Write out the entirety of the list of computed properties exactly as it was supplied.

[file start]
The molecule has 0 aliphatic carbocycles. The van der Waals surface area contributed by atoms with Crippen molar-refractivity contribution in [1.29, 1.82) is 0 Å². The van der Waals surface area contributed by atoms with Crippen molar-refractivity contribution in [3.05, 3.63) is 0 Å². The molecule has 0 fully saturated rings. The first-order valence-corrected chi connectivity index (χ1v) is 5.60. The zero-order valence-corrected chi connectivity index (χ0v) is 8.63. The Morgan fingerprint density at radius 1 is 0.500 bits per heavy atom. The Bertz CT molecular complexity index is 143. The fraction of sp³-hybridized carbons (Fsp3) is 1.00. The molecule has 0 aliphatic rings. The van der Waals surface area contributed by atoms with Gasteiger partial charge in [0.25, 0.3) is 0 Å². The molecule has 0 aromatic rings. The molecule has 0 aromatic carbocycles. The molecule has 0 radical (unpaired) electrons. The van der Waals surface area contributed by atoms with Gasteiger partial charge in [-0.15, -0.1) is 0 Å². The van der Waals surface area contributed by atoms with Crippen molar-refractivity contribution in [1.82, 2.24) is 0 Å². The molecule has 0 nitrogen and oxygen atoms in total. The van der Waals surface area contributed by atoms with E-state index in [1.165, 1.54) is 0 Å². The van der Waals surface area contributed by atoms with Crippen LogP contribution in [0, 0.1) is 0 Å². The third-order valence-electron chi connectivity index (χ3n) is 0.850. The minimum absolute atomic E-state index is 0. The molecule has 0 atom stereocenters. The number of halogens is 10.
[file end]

The molecule has 0 aliphatic carbocycles. The van der Waals surface area contributed by atoms with Crippen molar-refractivity contribution in [1.29, 1.82) is 0 Å². The van der Waals surface area contributed by atoms with Crippen molar-refractivity contribution in [3.05, 3.63) is 0 Å². The molecule has 0 fully saturated rings. The first-order valence-corrected chi connectivity index (χ1v) is 5.60. The zero-order valence-corrected chi connectivity index (χ0v) is 8.63. The Morgan fingerprint density at radius 1 is 0.500 bits per heavy atom. The Bertz CT molecular complexity index is 143. The fraction of sp³-hybridized carbons (Fsp3) is 1.00. The molecule has 0 aliphatic rings. The van der Waals surface area contributed by atoms with Gasteiger partial charge in [0.25, 0.3) is 0 Å². The molecule has 0 aromatic rings. The molecule has 0 aromatic carbocycles. The molecule has 0 radical (unpaired) electrons. The van der Waals surface area contributed by atoms with Gasteiger partial charge in [-0.15, -0.1) is 0 Å². The van der Waals surface area contributed by atoms with Crippen molar-refractivity contribution in [1.82, 2.24) is 0 Å². The molecule has 0 nitrogen and oxygen atoms in total. The van der Waals surface area contributed by atoms with E-state index in [1.165, 1.54) is 0 Å². The van der Waals surface area contributed by atoms with Crippen LogP contribution in [0, 0.1) is 0 Å². The third-order valence-electron chi connectivity index (χ3n) is 0.850. The minimum absolute atomic E-state index is 0. The molecule has 0 atom stereocenters. The number of halogens is 10.